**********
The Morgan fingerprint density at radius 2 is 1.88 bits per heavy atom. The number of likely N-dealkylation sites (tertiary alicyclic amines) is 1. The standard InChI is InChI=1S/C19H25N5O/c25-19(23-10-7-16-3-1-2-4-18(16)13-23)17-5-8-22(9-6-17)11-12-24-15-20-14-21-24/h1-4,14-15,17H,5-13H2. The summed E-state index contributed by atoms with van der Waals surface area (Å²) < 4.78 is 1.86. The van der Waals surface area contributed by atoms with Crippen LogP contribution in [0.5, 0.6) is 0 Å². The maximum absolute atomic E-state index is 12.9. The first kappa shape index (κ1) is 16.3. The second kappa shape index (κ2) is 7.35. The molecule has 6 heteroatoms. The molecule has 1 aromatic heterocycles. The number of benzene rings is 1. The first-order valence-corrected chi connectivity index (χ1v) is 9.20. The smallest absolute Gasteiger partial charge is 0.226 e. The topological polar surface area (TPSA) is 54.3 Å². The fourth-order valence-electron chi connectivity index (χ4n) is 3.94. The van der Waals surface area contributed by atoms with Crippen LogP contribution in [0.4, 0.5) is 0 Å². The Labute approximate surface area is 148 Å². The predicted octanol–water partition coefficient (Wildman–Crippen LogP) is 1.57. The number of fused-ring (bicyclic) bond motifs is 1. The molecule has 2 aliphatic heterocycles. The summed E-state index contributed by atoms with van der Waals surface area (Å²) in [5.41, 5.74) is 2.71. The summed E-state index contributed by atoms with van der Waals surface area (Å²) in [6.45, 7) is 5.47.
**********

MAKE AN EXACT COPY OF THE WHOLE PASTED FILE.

The Morgan fingerprint density at radius 2 is 1.88 bits per heavy atom. The number of likely N-dealkylation sites (tertiary alicyclic amines) is 1. The standard InChI is InChI=1S/C19H25N5O/c25-19(23-10-7-16-3-1-2-4-18(16)13-23)17-5-8-22(9-6-17)11-12-24-15-20-14-21-24/h1-4,14-15,17H,5-13H2. The summed E-state index contributed by atoms with van der Waals surface area (Å²) < 4.78 is 1.86. The van der Waals surface area contributed by atoms with Crippen LogP contribution in [0.5, 0.6) is 0 Å². The maximum absolute atomic E-state index is 12.9. The first kappa shape index (κ1) is 16.3. The second kappa shape index (κ2) is 7.35. The molecule has 6 heteroatoms. The molecule has 1 aromatic heterocycles. The number of benzene rings is 1. The first-order valence-corrected chi connectivity index (χ1v) is 9.20. The smallest absolute Gasteiger partial charge is 0.226 e. The topological polar surface area (TPSA) is 54.3 Å². The fourth-order valence-electron chi connectivity index (χ4n) is 3.94. The van der Waals surface area contributed by atoms with Crippen LogP contribution in [0.4, 0.5) is 0 Å². The Labute approximate surface area is 148 Å². The predicted octanol–water partition coefficient (Wildman–Crippen LogP) is 1.57. The number of fused-ring (bicyclic) bond motifs is 1. The molecule has 2 aliphatic heterocycles. The summed E-state index contributed by atoms with van der Waals surface area (Å²) in [5.41, 5.74) is 2.71. The summed E-state index contributed by atoms with van der Waals surface area (Å²) in [6.45, 7) is 5.47.